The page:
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Journal Issue: Opportunity in America Volume 16 Number 2 Fall 2006

Introducing the Issue
Isabel Sawhill Sara McLanahan


The United States has long been viewed as a place where with hard work most people can succeed, whatever their family background. Immigrants flock to the United States because of the nation's image as “the land of opportunity.” An immigrant candle maker's son, Benjamin Franklin, grew up to become one of the Founding Fathers. An immigrant weaver's child, Andrew Carnegie, began by working at a cotton mill and went on to build a vast empire of wealth. And compared with some of the older democracies of Western Europe, the United States is often presumed to be a less class-based society. It is understood, of course, that opportunity has not been available to all. African Americans, in particular, have long struggled to escape the legacy of slavery. And women, denied political and economic opportunities until relatively recently, are still trying to catch up to men. But the dominant ideology in America has been a deep-seated belief in equality of opportunity.

Americans' commitment to the ability of individuals to fashion their own success has made them less willing than the citizens of other Western democracies to redistribute income, leading to large income disparities between families at the top and those at the bottom of the economic ladder.1 One reason such inequality may be less troubling to Americans than to many Europeans is the conviction that opportunity is available for all to achieve economic success.

But does this set of beliefs comport with reality? Is the United States such a classless society after all? And to the extent that the nation has fallen short of its ideals, what can be done? This volume attempts to answer these questions, drawing on some of the best research and data available. In the articles that follow, the authors examine opportunity in the United States today, how opportunity has changed over time, and how it varies by race, gender, and national origin. They also explore how education, health, and culture affect social mobility for children born in different circumstances and what government might do in each of these domains to make opportunity in the United States more equal.

Before going any further, we should say a few words about what we mean by opportunity, how it is measured, and how it relates to economic growth and inequality. A society with economic opportunity is one in which all children have a roughly equal chance of success regardless of the economic status of the family into which they were born. Stated differently, in such a society, the association between one's parents' income and one's own income should be small. This does not mean it should be zero. Some association between parent and offspring status is to be expected, as we discuss below—but a large connection suggests that the playing field is not level.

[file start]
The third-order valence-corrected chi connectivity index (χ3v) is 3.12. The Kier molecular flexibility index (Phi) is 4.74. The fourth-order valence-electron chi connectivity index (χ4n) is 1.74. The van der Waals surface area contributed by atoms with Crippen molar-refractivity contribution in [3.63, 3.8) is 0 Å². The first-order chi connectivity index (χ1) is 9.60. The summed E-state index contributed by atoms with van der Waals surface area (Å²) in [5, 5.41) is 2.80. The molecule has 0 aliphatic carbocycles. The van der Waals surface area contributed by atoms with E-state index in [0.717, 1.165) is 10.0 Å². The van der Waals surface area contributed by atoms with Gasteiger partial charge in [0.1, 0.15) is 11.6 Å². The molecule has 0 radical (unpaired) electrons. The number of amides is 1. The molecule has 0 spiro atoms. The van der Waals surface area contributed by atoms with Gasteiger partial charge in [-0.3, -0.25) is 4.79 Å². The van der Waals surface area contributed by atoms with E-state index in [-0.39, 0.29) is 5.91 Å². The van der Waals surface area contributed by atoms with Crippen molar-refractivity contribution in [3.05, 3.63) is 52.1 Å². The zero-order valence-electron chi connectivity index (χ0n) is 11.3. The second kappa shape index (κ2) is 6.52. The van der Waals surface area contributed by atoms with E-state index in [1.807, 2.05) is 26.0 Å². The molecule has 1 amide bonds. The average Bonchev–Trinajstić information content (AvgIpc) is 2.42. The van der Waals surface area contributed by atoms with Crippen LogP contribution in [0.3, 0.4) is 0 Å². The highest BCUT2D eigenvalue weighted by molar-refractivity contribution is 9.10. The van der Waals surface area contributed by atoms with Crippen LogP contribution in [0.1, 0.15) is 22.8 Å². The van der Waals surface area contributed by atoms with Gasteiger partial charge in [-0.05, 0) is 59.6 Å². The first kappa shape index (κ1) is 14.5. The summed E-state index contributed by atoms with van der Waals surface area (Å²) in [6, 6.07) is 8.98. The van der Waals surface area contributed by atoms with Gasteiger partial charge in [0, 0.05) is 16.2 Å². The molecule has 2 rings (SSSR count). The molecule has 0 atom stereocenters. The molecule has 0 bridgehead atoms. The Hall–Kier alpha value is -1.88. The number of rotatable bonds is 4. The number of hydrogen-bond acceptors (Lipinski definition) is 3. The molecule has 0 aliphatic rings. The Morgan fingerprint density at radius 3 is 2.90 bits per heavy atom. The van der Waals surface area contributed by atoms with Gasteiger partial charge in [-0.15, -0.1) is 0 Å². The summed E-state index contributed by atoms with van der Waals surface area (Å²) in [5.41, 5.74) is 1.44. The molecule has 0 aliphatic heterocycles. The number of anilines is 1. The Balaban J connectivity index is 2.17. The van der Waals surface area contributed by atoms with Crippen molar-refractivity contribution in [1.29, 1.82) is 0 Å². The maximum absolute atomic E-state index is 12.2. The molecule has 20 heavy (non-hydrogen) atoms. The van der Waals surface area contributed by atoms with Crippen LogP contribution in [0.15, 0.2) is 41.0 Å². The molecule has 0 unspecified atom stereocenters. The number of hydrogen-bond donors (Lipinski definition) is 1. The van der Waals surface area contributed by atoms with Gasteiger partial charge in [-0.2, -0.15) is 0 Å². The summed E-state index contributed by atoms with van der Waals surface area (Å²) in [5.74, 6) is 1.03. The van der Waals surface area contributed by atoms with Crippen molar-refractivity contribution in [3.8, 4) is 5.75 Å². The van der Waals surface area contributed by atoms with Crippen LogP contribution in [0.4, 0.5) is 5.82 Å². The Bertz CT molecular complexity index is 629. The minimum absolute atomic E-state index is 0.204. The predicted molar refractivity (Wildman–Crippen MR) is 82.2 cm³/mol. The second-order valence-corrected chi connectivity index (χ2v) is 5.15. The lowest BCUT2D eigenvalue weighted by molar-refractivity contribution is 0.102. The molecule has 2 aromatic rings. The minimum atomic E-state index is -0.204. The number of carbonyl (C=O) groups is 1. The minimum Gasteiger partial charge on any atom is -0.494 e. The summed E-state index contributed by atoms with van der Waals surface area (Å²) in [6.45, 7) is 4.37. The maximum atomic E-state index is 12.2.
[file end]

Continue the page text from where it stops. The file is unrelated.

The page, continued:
In these articles, the authors focus on several different measures of opportunity, but perhaps the most common is intergenerational elasticity (IGE), which measures the persistence of income across generations. A number of studies find that the IGE in the United States is in the neighborhood of 0.5, which means that about half the difference in income between families in one generation continues into the next generation. In short, Americans still experience both upward and downward mobility across generations, but a father's income says a lot about where his son will end up.

Questions about opportunity in America are especially important now, for several reasons. First, income and wealth are more unequally distributed in the United States than at any time in the past half century. In 2003, the average CEO earned 185 times as much as the average worker, up from 24 times in 1965.2 In 1979, the after-tax income of the top fifth of the population was 6.2 times higher than that of the bottom fifth; in 2003, the top fifth had 9.8 times as much as the bottom fifth.3 According to Congressional Budget Office data, from 1979 to 2003 the average after-tax income of the top 1 percent of the population increased 129 percent, while that of the poorest fifth of Americans rose just 4 percent.4 Wealth is even more unevenly distributed than income.5 With the rewards for economic success becoming bigger, as they have in recent decades, ensuring that competition is fair and open becomes even more important.